Recliners roar out of the den

March 26, 1995|By Sharon Overton | Sharon Overton,Special to The Sun

Better styling and clever gadgetry are bringing the once-reviled recliner out of the den and into the mainstream.

Mention the word "recliner" and many people think of musty Herculon eyesores in shag-carpeted dens, something your Uncle Fred would sit on in his boxer shorts to watch World Championship Wrestling.

For many years, recliners have been the Rodney Dangerfields of the furniture world. And with good reason.

"A lot of them used to look really horrendous," says Greg Mullaney, president of Gardiners Furniture in Baltimore. "They looked like bloated Elvises."

But that image may be changing. In an effort to win over status-conscious customers, manufacturers are making reclining sofas and chairs that are civilized enough for the living room. Carved wooden legs and inconspicuous footrests are replacing the bulky ottomans of years past. Natural fabrics and leather upholstery are available in place of the usual bullet-proof synthetics and '70s-era velvets.

To please comfort-craving cocooners, manufacturers also are stuffing their products with complicated electronics and more moving parts than a Cuisinart.

The options are seemingly endless: full-body massage and built-in stereo, telephones, fold-away beds and universal remote controls. One manufacturer even experimented with a built-in mini-refrigerator but discontinued it, apparently because it created a fire hazard.

"We were joking that the next thing we'll see is a working toilet," an industry insider says.

While consumers haven't been quick to embrace all the new "functional enhancements," the strategy appears to be working.

With annual sales estimated at $2 billion, reclining, or so-called "motion" furniture now constitutes 25 percent of all upholstered furniture sold in this country.

Still, many people continue to see recliners as the chair of choice for Archie Bunker types and beer-guzzling good ol' boys.

"Its almost a class thing," says Anne Anderson, whose Severna Park saltbox is decorated with a mixture of contemporary furniture and "international flea-market" finds. "People that like to drink beer and smoke and watch football games had La-Z-Boys. You didn't expect when you went into the house of someone who was the director at the Walters Art Gallery that you would see one."

A couple of years ago, Ms. Anderson was redecorating her library and needed a pair of comfortable chairs for reading. She found two she liked in a light British-racing-green leather with Queen Anne legs. She didn't even realize they were recliners until a saleswoman pointed it out. "I started looking at recliners a little differently" after that, she says.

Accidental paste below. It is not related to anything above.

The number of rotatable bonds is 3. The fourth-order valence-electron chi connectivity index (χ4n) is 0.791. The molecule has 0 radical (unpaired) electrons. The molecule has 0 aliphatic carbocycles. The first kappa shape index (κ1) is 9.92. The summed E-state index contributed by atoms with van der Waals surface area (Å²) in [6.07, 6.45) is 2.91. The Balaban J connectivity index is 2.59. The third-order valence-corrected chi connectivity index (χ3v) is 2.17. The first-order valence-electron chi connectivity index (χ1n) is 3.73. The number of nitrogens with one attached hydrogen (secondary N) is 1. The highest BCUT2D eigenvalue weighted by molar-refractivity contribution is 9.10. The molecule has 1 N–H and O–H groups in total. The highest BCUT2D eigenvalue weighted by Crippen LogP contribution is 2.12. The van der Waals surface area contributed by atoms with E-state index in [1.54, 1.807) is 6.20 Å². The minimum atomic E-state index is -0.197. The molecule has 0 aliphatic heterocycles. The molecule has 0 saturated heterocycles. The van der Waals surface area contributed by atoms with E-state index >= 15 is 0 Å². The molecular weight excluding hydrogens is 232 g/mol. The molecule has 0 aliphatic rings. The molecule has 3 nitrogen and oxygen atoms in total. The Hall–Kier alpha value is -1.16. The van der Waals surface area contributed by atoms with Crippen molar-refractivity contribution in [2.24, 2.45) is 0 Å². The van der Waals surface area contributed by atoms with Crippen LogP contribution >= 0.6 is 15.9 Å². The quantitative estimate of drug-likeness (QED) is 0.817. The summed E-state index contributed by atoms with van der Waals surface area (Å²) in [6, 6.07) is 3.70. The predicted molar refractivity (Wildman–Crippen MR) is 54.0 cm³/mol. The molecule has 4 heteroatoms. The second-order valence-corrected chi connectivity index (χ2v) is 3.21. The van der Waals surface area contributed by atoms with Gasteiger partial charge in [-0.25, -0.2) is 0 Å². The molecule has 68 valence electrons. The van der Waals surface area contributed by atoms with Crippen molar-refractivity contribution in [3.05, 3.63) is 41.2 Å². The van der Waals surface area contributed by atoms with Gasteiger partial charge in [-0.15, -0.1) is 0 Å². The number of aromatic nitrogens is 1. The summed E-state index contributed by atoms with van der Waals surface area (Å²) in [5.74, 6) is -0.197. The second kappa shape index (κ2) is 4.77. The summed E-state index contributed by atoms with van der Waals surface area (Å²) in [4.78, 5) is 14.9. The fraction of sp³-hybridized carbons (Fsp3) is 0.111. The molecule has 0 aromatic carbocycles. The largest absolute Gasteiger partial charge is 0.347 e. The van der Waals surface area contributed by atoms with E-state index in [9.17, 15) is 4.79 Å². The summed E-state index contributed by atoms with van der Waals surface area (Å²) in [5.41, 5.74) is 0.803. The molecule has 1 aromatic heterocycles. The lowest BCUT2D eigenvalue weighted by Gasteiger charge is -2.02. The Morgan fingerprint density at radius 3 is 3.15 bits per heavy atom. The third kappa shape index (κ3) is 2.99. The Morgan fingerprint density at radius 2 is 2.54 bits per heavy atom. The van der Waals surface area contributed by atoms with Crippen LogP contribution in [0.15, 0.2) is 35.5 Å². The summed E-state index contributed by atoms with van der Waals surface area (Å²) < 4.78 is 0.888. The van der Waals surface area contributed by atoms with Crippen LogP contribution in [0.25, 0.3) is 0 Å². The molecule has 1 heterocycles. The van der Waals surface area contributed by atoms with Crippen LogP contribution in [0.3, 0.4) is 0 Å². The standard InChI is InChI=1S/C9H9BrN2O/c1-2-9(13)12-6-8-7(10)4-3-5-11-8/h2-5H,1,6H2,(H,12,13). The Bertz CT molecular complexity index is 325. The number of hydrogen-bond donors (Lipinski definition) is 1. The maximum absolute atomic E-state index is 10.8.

The true test came when she got the chairs home: "Someone my daughter's age looked at them and said, 'Cool.' "

To attract women and younger buyers, many manufacturers have been designing "motion" furniture that doesn't look as though it moves at all. They've scaled-down clunky ottomans (which had a bad habit of breaking when attacked by small children or large dogs), streamlined internal mechanisms and hidden levers. They've also incorporated more traditional styling give their products broader appeal.

Wing-chair recliners now are widely available with exposed Chippendale, ball-and-claw or cabriole legs, details that were unheard of just a few years ago. Companies like Barcalounger and Lane are offering recliners in popular Shaker and Mission styles.

Even European designers, who once might have thumbed their noses at such bourgeois American taste, are making sleek leather recliners that look at home in the most modern living rooms.

At the same time, other manufacturers are packing in options for customers who are less concerned with the way their furniture looks than with what it can do for them. Hidden drawers for magazines and video tapes, fold-down snack trays with cup holders, and telephone jacks concealed in armrests have been extremely popular, retailers say.

Side-by-side recliners with a center console and sectionals with 45- rather than 90-degree corners (so that everyone gets a view of the TV set) also have been big hits.

For customers who don't like the idea of built-ins, coffee tables are available with pop-up tops that can be adjusted to snack-tray or work-table height. And for those who've strained their backs reaching for the remote control, there are recliners that offer full-body massage.

First introduced roughly 20 years ago, the early heater-vibrators were known in the industry as "shake and bake" chairs and had much in common with the "magic fingers" found in cheap motels. Since then, the technology has improved considerably, manufacturers say. Companies such as La-Z-Boy, Berkline, Catnapper and Stratford now commonly include sophisticated massage units in their sectionals.

One company even offers a chair that simulates ancient Oriental massage techniques. For around $4,000 retail, Panasonic's Shiatsu Lounger delivers a variable-speed, 15-minute workout that rolls, taps and kneads the sitter from head to toe.

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